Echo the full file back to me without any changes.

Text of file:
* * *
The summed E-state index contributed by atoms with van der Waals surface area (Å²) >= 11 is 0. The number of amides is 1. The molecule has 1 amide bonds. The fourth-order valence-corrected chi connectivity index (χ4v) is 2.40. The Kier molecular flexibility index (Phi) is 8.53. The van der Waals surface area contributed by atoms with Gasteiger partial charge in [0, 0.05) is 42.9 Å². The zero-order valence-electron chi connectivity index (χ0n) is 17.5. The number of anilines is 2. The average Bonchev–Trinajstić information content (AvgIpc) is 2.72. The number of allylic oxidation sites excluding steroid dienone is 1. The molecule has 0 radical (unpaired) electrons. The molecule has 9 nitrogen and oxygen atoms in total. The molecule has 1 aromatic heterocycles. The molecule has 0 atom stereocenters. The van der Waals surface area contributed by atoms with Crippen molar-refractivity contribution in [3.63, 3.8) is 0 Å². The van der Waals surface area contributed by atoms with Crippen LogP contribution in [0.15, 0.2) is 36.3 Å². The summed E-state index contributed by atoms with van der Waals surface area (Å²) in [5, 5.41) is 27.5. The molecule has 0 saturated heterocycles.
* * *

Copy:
The summed E-state index contributed by atoms with van der Waals surface area (Å²) >= 11 is 0. The number of amides is 1. The molecule has 1 amide bonds. The fourth-order valence-corrected chi connectivity index (χ4v) is 2.40. The Kier molecular flexibility index (Phi) is 8.53. The van der Waals surface area contributed by atoms with Gasteiger partial charge in [0, 0.05) is 42.9 Å². The zero-order valence-electron chi connectivity index (χ0n) is 17.5. The number of anilines is 2. The average Bonchev–Trinajstić information content (AvgIpc) is 2.72. The number of allylic oxidation sites excluding steroid dienone is 1. The molecule has 0 radical (unpaired) electrons. The molecule has 9 nitrogen and oxygen atoms in total. The molecule has 1 aromatic heterocycles. The molecule has 0 atom stereocenters. The van der Waals surface area contributed by atoms with Crippen molar-refractivity contribution in [3.63, 3.8) is 0 Å². The van der Waals surface area contributed by atoms with Crippen LogP contribution in [0.15, 0.2) is 36.3 Å². The summed E-state index contributed by atoms with van der Waals surface area (Å²) in [5, 5.41) is 27.5. The molecule has 0 saturated heterocycles.